That ebb-and-flow pacing of the game is one of the most elegant things about it. Granted, it requires a certain breed of player to appreciate it. Some players who are unable to take an interest in other people’s games unless they are directly impacted by them might be bored while their opponents are working through their migration turns. And, of course, there will be more of this downtime in games with more players. But for those players who can muster the energy to be involved in what other players are doing (let’s call them the “socially unselfish”), there is joy to be found in the way an animal has adapted perfectly to multiple environments and launched its way forward through five or six spaces in one fell swoop—whether that animal is yours or an opponent’s.
The components of the game are functional. Your animals are represented by symbolic stickered wooden squares—which is fine. Nobody likes those little plastic winks, but they are used sparingly in the game. Each player has an individualized tray constructed out of three cardboard pieces, which is a nice addition. Graphically, my primary problem is that the six map boards that compose the main playing surface don’t actually meet properly at the edges to create an authentic looking world map. It’s a minor thing, but I am just compulsive enough to long for seamless graphic design.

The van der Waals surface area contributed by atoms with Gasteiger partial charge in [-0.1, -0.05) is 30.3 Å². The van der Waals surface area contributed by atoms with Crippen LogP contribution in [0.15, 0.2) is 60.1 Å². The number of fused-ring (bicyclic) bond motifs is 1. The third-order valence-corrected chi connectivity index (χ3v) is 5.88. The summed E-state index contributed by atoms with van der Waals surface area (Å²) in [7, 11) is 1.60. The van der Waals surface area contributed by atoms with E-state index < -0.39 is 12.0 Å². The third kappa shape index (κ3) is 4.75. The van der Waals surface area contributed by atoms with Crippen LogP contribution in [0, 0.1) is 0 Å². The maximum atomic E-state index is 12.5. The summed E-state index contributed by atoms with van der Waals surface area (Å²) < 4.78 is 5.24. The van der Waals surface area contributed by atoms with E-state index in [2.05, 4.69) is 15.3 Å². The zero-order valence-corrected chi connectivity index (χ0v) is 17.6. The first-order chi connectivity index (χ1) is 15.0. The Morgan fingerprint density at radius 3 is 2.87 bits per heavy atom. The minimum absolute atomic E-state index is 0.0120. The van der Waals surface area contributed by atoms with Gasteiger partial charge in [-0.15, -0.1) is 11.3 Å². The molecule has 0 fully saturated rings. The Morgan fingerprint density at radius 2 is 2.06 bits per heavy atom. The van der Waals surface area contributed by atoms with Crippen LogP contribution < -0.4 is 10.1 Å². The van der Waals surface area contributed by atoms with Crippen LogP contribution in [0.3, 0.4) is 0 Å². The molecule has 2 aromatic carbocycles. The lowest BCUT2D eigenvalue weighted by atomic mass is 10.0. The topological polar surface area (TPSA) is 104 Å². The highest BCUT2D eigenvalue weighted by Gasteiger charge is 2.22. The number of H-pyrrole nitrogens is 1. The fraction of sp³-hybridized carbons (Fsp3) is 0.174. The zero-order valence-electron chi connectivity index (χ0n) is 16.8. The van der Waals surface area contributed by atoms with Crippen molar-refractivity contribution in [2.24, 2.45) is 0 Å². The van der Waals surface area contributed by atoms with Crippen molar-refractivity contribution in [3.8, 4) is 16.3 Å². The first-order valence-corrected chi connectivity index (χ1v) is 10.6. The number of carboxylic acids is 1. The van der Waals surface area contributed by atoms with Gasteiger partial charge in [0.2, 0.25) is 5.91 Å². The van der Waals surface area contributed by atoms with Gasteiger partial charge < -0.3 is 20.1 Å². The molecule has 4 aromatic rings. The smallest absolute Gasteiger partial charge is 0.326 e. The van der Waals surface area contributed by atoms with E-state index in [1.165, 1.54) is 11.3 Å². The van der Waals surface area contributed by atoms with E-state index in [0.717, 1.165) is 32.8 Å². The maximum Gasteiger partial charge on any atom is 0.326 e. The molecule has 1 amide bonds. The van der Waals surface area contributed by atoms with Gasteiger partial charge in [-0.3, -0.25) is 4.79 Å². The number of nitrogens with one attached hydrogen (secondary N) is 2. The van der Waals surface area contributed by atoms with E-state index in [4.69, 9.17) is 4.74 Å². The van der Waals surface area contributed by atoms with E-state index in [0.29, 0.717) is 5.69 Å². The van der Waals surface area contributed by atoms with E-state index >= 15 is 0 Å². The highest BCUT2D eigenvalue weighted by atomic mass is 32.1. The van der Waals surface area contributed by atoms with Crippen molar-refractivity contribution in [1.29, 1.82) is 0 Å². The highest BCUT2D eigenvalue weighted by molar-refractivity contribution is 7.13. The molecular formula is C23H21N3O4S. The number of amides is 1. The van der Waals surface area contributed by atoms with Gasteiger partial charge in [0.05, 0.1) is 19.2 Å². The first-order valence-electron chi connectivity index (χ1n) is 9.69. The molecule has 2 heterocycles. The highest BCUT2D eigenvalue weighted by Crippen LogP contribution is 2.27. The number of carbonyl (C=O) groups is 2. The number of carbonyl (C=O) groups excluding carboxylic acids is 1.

Then there’s the card art. The truth is that the art is actually very nice—quaint, homespun, generous in its variety. Every one of the 162 cards in the game features a unique animal with unique art. (On further reflection, you realize that the only reason the cover art is so menacing is that the animals are gathered together, brooding, gazing upon you like some hive-mind menagerie; individually, they come across as downright amiable.)
Ultimately, yes, I highly recommend the Inhabit the Earth. The game is a pleasure to play because it feels crafted rather than assembled. It’s not like other games you’ve played. Yes, it has multiple-use cards, special powers, bonus scoring, and all those other little ornaments—but, rather than being some combination of other, pre-existing game mechanisms, Richard Breese has created something that feels authentically new.
It’s fun to work on a species of animal that belongs to no one else at the table. It’s fun to give that animal new adaptations, to build that animal into an incredible cockroach of a species that can traverse any landscape and live in any continent. It’s fun to make progress and watch your efforts pay off in big moves. Like many excellent games, Inhabit the Earth starts small and grows bigger and bigger as you invest time and care into your personal wild kingdom. There’s great pride in watching your buffalope canter through a marshland, fighting its inevitable way north toward evolutionary victory.